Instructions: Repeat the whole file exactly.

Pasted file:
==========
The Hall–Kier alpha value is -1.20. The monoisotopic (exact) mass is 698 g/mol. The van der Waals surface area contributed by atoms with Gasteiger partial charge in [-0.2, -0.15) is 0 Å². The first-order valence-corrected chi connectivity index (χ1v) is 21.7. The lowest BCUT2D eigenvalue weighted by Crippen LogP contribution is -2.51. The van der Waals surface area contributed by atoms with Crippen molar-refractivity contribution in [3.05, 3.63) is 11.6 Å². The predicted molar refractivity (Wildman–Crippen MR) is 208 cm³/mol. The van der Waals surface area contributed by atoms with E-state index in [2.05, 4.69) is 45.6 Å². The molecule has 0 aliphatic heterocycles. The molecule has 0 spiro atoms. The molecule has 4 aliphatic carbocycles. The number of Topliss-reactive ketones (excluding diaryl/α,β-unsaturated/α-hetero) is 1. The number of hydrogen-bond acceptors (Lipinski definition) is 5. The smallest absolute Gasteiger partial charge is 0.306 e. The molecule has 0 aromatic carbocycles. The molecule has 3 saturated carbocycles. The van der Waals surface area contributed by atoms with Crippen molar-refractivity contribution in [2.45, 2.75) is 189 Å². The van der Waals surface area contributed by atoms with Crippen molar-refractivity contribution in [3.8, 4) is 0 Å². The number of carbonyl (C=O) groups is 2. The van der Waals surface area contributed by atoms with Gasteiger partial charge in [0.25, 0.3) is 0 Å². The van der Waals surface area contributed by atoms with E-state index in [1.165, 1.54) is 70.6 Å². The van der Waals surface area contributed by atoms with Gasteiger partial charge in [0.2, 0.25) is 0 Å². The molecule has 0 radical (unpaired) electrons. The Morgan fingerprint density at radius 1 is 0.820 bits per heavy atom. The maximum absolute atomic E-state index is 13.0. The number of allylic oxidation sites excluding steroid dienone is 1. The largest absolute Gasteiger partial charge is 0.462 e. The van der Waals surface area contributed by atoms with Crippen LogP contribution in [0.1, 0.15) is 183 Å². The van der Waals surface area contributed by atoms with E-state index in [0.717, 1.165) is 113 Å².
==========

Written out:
The Hall–Kier alpha value is -1.20. The monoisotopic (exact) mass is 698 g/mol. The van der Waals surface area contributed by atoms with Gasteiger partial charge in [-0.2, -0.15) is 0 Å². The first-order valence-corrected chi connectivity index (χ1v) is 21.7. The lowest BCUT2D eigenvalue weighted by Crippen LogP contribution is -2.51. The van der Waals surface area contributed by atoms with Crippen molar-refractivity contribution in [3.05, 3.63) is 11.6 Å². The predicted molar refractivity (Wildman–Crippen MR) is 208 cm³/mol. The van der Waals surface area contributed by atoms with E-state index in [2.05, 4.69) is 45.6 Å². The molecule has 0 aliphatic heterocycles. The molecule has 0 spiro atoms. The molecule has 4 aliphatic carbocycles. The number of Topliss-reactive ketones (excluding diaryl/α,β-unsaturated/α-hetero) is 1. The number of hydrogen-bond acceptors (Lipinski definition) is 5. The smallest absolute Gasteiger partial charge is 0.306 e. The molecule has 0 aromatic carbocycles. The molecule has 3 saturated carbocycles. The van der Waals surface area contributed by atoms with Crippen molar-refractivity contribution in [2.45, 2.75) is 189 Å². The van der Waals surface area contributed by atoms with Crippen molar-refractivity contribution in [3.8, 4) is 0 Å². The number of carbonyl (C=O) groups is 2. The van der Waals surface area contributed by atoms with Gasteiger partial charge in [0.25, 0.3) is 0 Å². The van der Waals surface area contributed by atoms with E-state index in [1.165, 1.54) is 70.6 Å². The van der Waals surface area contributed by atoms with Gasteiger partial charge in [0.2, 0.25) is 0 Å². The molecule has 0 radical (unpaired) electrons. The Morgan fingerprint density at radius 1 is 0.820 bits per heavy atom. The maximum absolute atomic E-state index is 13.0. The number of allylic oxidation sites excluding steroid dienone is 1. The largest absolute Gasteiger partial charge is 0.462 e. The van der Waals surface area contributed by atoms with Crippen LogP contribution in [0.1, 0.15) is 183 Å². The van der Waals surface area contributed by atoms with E-state index in [0.717, 1.165) is 113 Å².